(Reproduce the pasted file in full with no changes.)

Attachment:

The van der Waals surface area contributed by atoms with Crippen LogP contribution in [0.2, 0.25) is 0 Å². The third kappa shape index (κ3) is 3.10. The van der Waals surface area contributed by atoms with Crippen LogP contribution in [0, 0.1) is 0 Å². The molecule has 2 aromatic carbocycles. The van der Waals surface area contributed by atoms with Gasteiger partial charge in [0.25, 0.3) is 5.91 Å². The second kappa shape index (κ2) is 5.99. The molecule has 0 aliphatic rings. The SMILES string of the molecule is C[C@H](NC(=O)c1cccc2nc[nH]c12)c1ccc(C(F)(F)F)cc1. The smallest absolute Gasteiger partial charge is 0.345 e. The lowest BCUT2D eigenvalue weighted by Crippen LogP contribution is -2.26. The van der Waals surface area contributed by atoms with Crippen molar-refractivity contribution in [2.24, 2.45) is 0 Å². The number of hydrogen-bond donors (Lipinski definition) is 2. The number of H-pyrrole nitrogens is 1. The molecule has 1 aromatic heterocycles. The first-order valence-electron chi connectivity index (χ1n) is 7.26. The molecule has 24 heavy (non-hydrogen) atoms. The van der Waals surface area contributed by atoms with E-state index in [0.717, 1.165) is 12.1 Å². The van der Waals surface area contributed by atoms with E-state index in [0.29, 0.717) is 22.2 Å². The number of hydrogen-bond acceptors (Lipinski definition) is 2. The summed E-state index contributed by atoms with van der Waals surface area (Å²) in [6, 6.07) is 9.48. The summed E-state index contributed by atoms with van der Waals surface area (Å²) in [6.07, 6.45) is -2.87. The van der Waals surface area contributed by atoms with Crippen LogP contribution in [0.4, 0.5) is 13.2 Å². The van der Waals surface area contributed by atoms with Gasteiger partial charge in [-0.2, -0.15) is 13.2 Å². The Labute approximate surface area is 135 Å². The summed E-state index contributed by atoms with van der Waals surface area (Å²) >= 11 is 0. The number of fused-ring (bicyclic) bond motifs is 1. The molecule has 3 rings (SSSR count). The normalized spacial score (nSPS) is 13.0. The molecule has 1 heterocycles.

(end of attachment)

The van der Waals surface area contributed by atoms with Crippen LogP contribution in [0.2, 0.25) is 0 Å². The third kappa shape index (κ3) is 3.10. The van der Waals surface area contributed by atoms with Crippen LogP contribution in [0, 0.1) is 0 Å². The molecule has 2 aromatic carbocycles. The van der Waals surface area contributed by atoms with Gasteiger partial charge in [0.25, 0.3) is 5.91 Å². The second kappa shape index (κ2) is 5.99. The molecule has 0 aliphatic rings. The SMILES string of the molecule is C[C@H](NC(=O)c1cccc2nc[nH]c12)c1ccc(C(F)(F)F)cc1. The smallest absolute Gasteiger partial charge is 0.345 e. The lowest BCUT2D eigenvalue weighted by Crippen LogP contribution is -2.26. The van der Waals surface area contributed by atoms with Crippen molar-refractivity contribution in [2.24, 2.45) is 0 Å². The number of hydrogen-bond donors (Lipinski definition) is 2. The number of H-pyrrole nitrogens is 1. The molecule has 1 aromatic heterocycles. The first-order valence-electron chi connectivity index (χ1n) is 7.26. The molecule has 24 heavy (non-hydrogen) atoms. The van der Waals surface area contributed by atoms with E-state index in [0.717, 1.165) is 12.1 Å². The van der Waals surface area contributed by atoms with E-state index in [0.29, 0.717) is 22.2 Å². The number of hydrogen-bond acceptors (Lipinski definition) is 2. The summed E-state index contributed by atoms with van der Waals surface area (Å²) in [6, 6.07) is 9.48. The summed E-state index contributed by atoms with van der Waals surface area (Å²) in [6.07, 6.45) is -2.87. The van der Waals surface area contributed by atoms with Crippen LogP contribution in [0.4, 0.5) is 13.2 Å². The van der Waals surface area contributed by atoms with Gasteiger partial charge in [-0.2, -0.15) is 13.2 Å². The Labute approximate surface area is 135 Å². The summed E-state index contributed by atoms with van der Waals surface area (Å²) >= 11 is 0. The number of fused-ring (bicyclic) bond motifs is 1. The molecule has 3 rings (SSSR count). The normalized spacial score (nSPS) is 13.0. The molecule has 1 heterocycles.